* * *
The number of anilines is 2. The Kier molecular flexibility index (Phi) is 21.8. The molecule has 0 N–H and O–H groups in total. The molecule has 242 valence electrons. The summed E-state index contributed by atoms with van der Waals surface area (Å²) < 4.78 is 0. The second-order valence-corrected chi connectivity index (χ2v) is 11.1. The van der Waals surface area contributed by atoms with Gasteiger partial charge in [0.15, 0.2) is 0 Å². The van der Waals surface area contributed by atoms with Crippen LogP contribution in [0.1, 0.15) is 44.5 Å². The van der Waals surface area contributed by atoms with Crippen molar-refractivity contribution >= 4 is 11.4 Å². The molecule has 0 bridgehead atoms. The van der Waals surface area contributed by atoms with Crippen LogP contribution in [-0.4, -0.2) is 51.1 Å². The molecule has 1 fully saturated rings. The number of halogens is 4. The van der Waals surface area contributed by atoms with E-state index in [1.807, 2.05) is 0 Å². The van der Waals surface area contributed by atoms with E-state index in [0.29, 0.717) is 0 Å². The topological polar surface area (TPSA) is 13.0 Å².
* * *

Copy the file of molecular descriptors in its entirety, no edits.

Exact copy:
The number of anilines is 2. The Kier molecular flexibility index (Phi) is 21.8. The molecule has 0 N–H and O–H groups in total. The molecule has 242 valence electrons. The summed E-state index contributed by atoms with van der Waals surface area (Å²) < 4.78 is 0. The second-order valence-corrected chi connectivity index (χ2v) is 11.1. The van der Waals surface area contributed by atoms with Gasteiger partial charge in [0.15, 0.2) is 0 Å². The van der Waals surface area contributed by atoms with Crippen LogP contribution in [0.1, 0.15) is 44.5 Å². The van der Waals surface area contributed by atoms with Crippen molar-refractivity contribution >= 4 is 11.4 Å². The molecule has 0 bridgehead atoms. The van der Waals surface area contributed by atoms with Crippen LogP contribution in [-0.4, -0.2) is 51.1 Å². The molecule has 1 fully saturated rings. The number of halogens is 4. The van der Waals surface area contributed by atoms with E-state index in [1.807, 2.05) is 0 Å². The van der Waals surface area contributed by atoms with E-state index in [0.29, 0.717) is 0 Å². The topological polar surface area (TPSA) is 13.0 Å².